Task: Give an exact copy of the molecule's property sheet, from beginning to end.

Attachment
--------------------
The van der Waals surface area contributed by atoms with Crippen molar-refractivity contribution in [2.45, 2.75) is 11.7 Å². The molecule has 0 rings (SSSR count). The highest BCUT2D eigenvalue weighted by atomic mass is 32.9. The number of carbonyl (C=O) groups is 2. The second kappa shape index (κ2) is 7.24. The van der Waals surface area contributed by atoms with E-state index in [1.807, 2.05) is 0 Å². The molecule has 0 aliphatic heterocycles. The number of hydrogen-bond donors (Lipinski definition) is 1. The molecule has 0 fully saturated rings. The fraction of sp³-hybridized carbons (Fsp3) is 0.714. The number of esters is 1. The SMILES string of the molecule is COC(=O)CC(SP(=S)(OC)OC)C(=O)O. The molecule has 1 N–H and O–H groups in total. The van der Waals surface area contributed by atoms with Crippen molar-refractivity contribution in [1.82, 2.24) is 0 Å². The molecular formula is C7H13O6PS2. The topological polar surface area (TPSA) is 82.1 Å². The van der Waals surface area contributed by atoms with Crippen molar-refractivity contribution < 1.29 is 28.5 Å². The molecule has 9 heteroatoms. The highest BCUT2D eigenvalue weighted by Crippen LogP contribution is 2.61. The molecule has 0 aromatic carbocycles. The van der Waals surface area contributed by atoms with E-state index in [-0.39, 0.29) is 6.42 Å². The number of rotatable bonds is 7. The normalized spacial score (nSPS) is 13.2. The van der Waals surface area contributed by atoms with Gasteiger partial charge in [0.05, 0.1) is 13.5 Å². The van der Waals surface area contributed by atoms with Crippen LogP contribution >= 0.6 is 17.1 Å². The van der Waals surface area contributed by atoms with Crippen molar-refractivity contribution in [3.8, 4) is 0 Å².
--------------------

The van der Waals surface area contributed by atoms with Crippen molar-refractivity contribution in [2.45, 2.75) is 11.7 Å². The molecule has 0 rings (SSSR count). The highest BCUT2D eigenvalue weighted by atomic mass is 32.9. The number of carbonyl (C=O) groups is 2. The second kappa shape index (κ2) is 7.24. The van der Waals surface area contributed by atoms with E-state index in [1.807, 2.05) is 0 Å². The molecule has 0 aliphatic heterocycles. The number of hydrogen-bond donors (Lipinski definition) is 1. The molecule has 0 fully saturated rings. The fraction of sp³-hybridized carbons (Fsp3) is 0.714. The number of esters is 1. The SMILES string of the molecule is COC(=O)CC(SP(=S)(OC)OC)C(=O)O. The molecule has 1 N–H and O–H groups in total. The van der Waals surface area contributed by atoms with Crippen molar-refractivity contribution in [1.82, 2.24) is 0 Å². The molecular formula is C7H13O6PS2. The topological polar surface area (TPSA) is 82.1 Å². The van der Waals surface area contributed by atoms with Crippen molar-refractivity contribution < 1.29 is 28.5 Å². The molecule has 9 heteroatoms. The highest BCUT2D eigenvalue weighted by Crippen LogP contribution is 2.61. The molecule has 0 aromatic carbocycles. The van der Waals surface area contributed by atoms with E-state index in [-0.39, 0.29) is 6.42 Å². The number of rotatable bonds is 7. The normalized spacial score (nSPS) is 13.2. The van der Waals surface area contributed by atoms with Gasteiger partial charge in [0.05, 0.1) is 13.5 Å². The van der Waals surface area contributed by atoms with Crippen LogP contribution >= 0.6 is 17.1 Å². The van der Waals surface area contributed by atoms with Crippen molar-refractivity contribution in [3.8, 4) is 0 Å².